It was clear our paddling day was over.  Frank had made numerous attempts to launch, and completely broke off his rudder during his last attempt.   We opted for a long walk down the beach, comparing notes and discussing experiences and lessons.

Our last discussion about lessons learned was order of launching, and something we’ll likely continue to discuss, as the three of us are often organizers/leaders of trips within our club.  Among our regular paddling partners, Lee is always the most organized and the first one ready to launch and on the water.  However, he is also the more skilled in surf.   We now believe a better plan would have been to have Frank launch (or fail) first.  Had we done that, Lee and I would never have attempted the launch nor needed the eventual landing.  If Frank had gotten out, or got out and needed help, Lee or I could have quickly launched next, and would have had us getting out there for any needed help. 

Seems as I continue this journey of skill-ing up in rougher water, the learning curve becomes steeper.  The experiences and discussions that arise after the fact, have been invaluable for my continued skill and safety.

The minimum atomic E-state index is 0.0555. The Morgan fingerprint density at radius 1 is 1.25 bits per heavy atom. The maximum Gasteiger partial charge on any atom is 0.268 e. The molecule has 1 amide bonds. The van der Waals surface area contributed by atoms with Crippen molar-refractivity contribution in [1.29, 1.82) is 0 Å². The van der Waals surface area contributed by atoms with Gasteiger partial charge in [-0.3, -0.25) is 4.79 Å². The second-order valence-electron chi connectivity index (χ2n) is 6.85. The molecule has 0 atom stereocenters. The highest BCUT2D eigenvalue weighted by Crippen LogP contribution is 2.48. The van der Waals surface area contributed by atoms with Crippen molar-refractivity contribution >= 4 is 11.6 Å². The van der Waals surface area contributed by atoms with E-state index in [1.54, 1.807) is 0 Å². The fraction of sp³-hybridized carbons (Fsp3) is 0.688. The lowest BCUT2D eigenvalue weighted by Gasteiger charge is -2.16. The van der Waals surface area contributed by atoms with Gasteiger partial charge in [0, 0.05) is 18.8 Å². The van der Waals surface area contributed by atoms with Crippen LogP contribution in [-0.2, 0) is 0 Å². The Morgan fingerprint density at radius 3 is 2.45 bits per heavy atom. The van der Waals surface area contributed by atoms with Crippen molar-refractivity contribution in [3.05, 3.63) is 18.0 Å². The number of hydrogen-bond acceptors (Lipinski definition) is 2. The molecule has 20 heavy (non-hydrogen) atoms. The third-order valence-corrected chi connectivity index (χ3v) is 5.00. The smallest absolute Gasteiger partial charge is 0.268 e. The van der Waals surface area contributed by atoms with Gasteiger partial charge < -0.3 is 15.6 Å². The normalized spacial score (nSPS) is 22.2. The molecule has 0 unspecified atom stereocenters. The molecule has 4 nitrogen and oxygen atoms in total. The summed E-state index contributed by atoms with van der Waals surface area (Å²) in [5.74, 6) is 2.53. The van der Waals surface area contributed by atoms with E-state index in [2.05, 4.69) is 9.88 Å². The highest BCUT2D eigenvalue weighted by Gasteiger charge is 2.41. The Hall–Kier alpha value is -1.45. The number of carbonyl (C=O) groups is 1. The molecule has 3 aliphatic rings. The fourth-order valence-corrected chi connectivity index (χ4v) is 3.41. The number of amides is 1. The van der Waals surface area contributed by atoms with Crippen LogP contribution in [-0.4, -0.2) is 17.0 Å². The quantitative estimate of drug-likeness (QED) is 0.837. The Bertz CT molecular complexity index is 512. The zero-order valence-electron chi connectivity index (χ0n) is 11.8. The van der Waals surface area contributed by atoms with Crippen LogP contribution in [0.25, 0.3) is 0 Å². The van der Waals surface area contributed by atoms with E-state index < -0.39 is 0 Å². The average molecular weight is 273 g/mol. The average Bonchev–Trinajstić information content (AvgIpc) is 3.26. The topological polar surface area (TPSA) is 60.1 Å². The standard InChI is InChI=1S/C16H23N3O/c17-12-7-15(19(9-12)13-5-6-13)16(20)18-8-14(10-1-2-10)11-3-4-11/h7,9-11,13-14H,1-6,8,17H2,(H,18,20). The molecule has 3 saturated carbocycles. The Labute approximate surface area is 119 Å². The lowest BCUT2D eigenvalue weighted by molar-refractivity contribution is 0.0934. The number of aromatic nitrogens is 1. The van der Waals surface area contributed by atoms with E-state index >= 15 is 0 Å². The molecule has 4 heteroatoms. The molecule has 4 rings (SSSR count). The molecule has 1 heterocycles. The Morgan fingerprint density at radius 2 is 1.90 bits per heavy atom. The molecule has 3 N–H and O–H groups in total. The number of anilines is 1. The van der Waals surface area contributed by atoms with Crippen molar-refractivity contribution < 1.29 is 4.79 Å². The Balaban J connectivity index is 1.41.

Last lesson learned.  It’s time for me to focus on some backwards surfing and maneuvering while moving backwards.  I’ll start with practicing reverse figure eights in the flats J

1 comment:

Canoe Sailor said...

Tried twice more after breaking the rudder. What is it about these little white waves that small you in face?

Still, when I looked past the little man shore break, it looked like some of them were much bigger than for feet. I could not see you even from the top of the stairs at times, but I agree the short period was the thing that got me. The boat gets turned to easily, and is very hard to turn back to face the waves.